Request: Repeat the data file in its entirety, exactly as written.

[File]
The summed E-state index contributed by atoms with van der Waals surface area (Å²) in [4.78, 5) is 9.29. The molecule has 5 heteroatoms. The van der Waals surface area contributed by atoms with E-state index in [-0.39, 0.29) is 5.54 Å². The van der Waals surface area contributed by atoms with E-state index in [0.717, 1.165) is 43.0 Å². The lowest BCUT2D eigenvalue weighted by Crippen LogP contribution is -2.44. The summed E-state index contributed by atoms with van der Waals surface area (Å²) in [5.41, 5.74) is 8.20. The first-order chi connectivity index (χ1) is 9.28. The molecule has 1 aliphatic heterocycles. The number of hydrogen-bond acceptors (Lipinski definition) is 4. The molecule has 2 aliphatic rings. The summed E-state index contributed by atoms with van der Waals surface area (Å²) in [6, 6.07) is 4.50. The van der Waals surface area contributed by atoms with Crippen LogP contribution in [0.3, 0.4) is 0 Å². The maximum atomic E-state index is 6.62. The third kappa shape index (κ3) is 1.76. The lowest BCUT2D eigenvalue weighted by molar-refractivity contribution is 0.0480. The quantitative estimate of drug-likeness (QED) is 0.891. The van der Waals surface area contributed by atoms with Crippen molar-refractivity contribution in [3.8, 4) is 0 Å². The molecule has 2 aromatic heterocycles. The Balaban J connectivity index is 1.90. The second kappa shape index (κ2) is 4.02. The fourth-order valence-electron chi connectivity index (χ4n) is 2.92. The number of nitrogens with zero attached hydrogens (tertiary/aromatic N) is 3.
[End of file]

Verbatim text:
The summed E-state index contributed by atoms with van der Waals surface area (Å²) in [4.78, 5) is 9.29. The molecule has 5 heteroatoms. The van der Waals surface area contributed by atoms with E-state index in [-0.39, 0.29) is 5.54 Å². The van der Waals surface area contributed by atoms with E-state index in [0.717, 1.165) is 43.0 Å². The lowest BCUT2D eigenvalue weighted by Crippen LogP contribution is -2.44. The summed E-state index contributed by atoms with van der Waals surface area (Å²) in [5.41, 5.74) is 8.20. The first-order chi connectivity index (χ1) is 9.28. The molecule has 1 aliphatic heterocycles. The number of hydrogen-bond acceptors (Lipinski definition) is 4. The molecule has 2 aliphatic rings. The summed E-state index contributed by atoms with van der Waals surface area (Å²) in [6, 6.07) is 4.50. The van der Waals surface area contributed by atoms with Crippen LogP contribution in [0.3, 0.4) is 0 Å². The maximum atomic E-state index is 6.62. The third kappa shape index (κ3) is 1.76. The lowest BCUT2D eigenvalue weighted by molar-refractivity contribution is 0.0480. The quantitative estimate of drug-likeness (QED) is 0.891. The van der Waals surface area contributed by atoms with Crippen molar-refractivity contribution in [3.8, 4) is 0 Å². The molecule has 2 aromatic heterocycles. The Balaban J connectivity index is 1.90. The second kappa shape index (κ2) is 4.02. The fourth-order valence-electron chi connectivity index (χ4n) is 2.92. The number of nitrogens with zero attached hydrogens (tertiary/aromatic N) is 3.